Actor Donnie Yen’s invitation to join the host list at the 2023 Oscars has been attacked by critics after he derided the 2019 pro-democracy Hong Kong protests in an interview.
A petition calling on the Oscars Committee to remove the John Wick star, long a supporter of China’s ruling Communist dictatorship, from the role at the 95th Academy Awards has already drawn 30,000 supporters in less than 48-hours since it launched. It says in part:
We, a group of people from Hong Kong, are writing to express our concern about your decision to invite an actor who supports the Chinese Communist Party’s violation of human rights, Donnie Yen, as a presenter for the Oscars. As a globally recognized film award, the Oscars should represent respect for human rights and moral values, rather than support for actions that violate them.
Donnie Yen is a supporter of the Chinese Communist regime and has made several remarks in support of the Chinese government’s policies, including supporting the implementation of the National Security Law in Hong Kong and accusing Hong Kong protesters of being rioters.
These remarks not only violate the spirit of freedom of speech but also deny the rights of the people of Hong Kong to fight for their freedom and democracy.
Yen is widely known for his roles in Star Wars: Rogue One and Mulan and John Wick: Chapter 4.
He has been the subject of opposition since he spoke out in 2019 against demonstrators moving against the Communist Chinese dictatorship that rules Hong Kong. He is also an unabashed backer of China’s President Xi Jinping and the Beijing government he leads.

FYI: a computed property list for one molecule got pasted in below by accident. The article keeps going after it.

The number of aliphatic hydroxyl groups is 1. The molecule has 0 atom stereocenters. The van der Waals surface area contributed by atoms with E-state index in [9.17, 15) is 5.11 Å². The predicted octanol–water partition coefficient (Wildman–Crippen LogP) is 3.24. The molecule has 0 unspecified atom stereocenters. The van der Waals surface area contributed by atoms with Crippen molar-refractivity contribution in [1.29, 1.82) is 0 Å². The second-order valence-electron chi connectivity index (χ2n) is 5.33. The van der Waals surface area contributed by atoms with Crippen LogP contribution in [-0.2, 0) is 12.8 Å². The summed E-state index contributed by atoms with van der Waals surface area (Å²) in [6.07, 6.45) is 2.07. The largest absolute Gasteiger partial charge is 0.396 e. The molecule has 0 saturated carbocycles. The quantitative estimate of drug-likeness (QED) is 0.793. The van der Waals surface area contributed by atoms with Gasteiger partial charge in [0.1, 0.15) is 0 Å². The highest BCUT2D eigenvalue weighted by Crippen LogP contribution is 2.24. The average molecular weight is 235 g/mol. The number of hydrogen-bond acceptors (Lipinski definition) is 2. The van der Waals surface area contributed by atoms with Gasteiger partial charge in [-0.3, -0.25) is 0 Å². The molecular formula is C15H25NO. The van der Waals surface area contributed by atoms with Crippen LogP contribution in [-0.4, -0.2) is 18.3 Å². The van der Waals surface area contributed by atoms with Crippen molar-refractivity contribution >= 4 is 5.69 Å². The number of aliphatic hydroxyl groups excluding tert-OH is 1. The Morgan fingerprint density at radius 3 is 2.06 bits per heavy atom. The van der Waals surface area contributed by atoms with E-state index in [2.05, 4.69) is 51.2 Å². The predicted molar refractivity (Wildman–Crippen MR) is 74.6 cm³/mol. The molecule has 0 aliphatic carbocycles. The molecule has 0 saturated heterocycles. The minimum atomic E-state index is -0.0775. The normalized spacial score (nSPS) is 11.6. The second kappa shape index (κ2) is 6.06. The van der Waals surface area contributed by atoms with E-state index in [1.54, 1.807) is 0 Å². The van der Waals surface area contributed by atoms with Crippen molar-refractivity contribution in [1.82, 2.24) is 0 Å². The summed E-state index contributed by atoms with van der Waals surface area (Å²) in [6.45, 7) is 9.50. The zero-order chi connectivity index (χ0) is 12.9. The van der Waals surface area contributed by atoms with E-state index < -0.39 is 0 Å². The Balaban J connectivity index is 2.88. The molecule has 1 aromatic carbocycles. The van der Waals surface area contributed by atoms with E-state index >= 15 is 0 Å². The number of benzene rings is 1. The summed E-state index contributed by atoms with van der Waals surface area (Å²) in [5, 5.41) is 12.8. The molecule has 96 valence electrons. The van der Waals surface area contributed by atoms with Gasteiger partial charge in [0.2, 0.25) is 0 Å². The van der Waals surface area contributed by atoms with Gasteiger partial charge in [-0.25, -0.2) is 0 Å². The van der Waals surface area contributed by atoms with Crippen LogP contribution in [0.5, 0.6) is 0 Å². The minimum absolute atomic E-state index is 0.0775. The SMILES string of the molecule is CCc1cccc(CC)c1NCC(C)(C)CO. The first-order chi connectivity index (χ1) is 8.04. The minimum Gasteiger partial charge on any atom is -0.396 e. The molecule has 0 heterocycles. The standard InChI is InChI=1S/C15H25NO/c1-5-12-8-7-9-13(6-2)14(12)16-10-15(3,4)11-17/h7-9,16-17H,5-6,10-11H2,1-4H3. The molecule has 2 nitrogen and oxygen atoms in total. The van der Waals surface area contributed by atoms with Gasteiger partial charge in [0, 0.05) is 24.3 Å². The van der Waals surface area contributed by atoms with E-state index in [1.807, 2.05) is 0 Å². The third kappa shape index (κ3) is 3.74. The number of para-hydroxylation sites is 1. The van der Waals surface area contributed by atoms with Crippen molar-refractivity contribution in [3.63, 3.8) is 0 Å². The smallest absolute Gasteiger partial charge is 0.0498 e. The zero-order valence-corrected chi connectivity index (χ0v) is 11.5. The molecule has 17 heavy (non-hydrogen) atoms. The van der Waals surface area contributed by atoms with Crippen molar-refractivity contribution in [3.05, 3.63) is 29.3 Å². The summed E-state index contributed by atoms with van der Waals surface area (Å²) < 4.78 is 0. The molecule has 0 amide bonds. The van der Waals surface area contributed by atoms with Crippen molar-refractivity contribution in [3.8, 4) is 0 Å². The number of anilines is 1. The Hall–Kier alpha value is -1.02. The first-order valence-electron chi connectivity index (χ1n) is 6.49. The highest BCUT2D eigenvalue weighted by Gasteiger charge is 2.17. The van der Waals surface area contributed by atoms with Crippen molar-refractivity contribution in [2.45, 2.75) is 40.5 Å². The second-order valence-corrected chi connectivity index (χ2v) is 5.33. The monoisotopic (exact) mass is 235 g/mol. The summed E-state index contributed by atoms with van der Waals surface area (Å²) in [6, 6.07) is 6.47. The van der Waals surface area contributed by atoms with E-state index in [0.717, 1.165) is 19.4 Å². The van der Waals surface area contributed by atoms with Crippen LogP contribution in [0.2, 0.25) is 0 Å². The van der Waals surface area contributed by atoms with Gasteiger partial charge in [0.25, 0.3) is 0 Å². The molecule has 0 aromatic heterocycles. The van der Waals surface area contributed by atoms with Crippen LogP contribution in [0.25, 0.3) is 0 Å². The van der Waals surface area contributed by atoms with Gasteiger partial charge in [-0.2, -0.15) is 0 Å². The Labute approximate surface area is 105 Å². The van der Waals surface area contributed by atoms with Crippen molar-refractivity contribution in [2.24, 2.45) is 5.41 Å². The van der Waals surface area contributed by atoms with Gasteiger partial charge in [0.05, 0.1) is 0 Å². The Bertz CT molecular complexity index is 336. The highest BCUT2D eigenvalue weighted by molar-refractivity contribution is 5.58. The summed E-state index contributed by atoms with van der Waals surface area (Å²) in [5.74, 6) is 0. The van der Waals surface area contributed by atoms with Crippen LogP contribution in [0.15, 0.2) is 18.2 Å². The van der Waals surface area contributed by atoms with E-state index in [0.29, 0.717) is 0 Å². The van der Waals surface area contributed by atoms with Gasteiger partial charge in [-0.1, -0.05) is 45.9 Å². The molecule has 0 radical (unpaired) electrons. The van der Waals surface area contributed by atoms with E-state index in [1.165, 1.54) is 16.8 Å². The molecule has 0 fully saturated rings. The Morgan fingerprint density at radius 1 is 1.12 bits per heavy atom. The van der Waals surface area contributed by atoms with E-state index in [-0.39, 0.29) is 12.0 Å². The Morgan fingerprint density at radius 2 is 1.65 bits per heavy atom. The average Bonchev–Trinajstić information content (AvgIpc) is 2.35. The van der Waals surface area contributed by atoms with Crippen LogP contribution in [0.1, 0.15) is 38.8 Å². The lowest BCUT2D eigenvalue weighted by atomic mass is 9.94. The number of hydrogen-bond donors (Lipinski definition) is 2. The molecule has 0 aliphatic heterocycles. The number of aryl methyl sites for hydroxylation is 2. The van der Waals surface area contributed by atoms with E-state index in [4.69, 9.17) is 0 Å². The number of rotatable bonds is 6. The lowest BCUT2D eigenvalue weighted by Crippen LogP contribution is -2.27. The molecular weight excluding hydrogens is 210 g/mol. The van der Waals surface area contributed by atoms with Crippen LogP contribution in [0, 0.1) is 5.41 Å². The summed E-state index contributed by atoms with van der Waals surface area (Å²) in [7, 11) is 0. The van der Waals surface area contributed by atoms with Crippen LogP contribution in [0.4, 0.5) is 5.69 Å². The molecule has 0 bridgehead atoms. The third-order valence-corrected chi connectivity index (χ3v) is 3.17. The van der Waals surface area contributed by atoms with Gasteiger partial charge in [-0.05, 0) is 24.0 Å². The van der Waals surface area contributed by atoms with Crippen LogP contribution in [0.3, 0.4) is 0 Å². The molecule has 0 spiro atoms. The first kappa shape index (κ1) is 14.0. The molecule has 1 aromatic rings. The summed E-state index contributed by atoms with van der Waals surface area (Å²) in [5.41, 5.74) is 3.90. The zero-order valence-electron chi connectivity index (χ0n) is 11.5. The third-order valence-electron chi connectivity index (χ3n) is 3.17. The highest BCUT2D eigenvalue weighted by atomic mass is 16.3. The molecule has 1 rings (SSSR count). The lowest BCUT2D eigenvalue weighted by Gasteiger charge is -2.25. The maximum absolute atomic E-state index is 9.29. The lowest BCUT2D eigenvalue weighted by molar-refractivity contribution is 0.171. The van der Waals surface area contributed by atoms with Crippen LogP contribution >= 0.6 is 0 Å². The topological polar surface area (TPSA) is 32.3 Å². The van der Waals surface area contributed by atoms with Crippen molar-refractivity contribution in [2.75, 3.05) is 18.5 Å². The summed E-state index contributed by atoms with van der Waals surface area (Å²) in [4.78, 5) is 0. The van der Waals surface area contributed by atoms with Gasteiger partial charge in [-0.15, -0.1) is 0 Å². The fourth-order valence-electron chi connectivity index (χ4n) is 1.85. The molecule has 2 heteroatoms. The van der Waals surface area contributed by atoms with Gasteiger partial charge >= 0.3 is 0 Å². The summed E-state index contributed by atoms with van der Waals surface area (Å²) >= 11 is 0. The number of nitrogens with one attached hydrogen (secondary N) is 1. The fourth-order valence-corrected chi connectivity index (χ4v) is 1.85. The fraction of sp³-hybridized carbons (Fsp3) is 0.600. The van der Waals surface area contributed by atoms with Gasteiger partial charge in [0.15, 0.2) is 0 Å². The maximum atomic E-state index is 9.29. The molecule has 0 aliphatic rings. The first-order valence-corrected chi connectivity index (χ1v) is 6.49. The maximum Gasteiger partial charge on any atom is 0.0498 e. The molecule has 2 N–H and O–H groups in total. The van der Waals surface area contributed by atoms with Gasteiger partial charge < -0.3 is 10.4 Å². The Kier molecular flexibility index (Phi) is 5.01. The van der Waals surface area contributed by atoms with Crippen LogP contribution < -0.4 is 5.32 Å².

In a recent interview, Yen, who starred alongside Keanu Reeves in the latest John Wick outing, told a GQ reporter Hong Kong’s pro-democracy unrest in 2019 was not a public protest.
“It was a riot,” he said.
Saying he did not wish to get political, Yen said he expected some people would be upset by his stance, “but I’m speaking from my own experience.”
He claimed China’s progress in modernisation stunned him, but international media was not fair to China: “The BBC, CNN, they never talk about that. They never mention the true side of it. But I’m there, you know?”
The 2019-2020 Hong Kong protests were a series of mass public demonstrations that began on 15 March, 2019 in response to the introduction by the Hong Kong government of the Fugitive Offenders amendment bill on extradition.
Pro-democracy protestors called on moviegoers at the time to boycott Disney’s live-action Mulan over actress Liu Yifei’s comments in which she supported Communist China’s crackdown on demonstrators.
Pro-democracy protestors in Hong Kong, including Joshua Wong, are calling on moviegoers to boycott Disney’s live-action ‘Mulan’ over actress Liu Yifei’s past comment in which she supported Communist China’s crackdown on demonstrators. https://t.co/1bTbjALsye
— Breitbart News (@BreitbartNews) September 5, 2020
They also demanded the Walt Disney Co. drop its repeated deference to China’s Communist dictatorship.
It was one of the largest series of demonstrations in the history of Hong Kong, with thousands arrested in violent scenes across the former British mandate, as Breitbart News reported.
By mid-2020, the Hong Kong government had declared the restoration of peace and stability with the imposition of the national security law.
Donnie Yen was born in Guangzhou, in mainland China, and spent part of his childhood in Hong Kong, later becoming one of the city’s best known action stars.
In 2017 he gave up his U.S. citizenship and reportedly said he was “100 per cent Chinese,” according to the Hong Kong Free Press.
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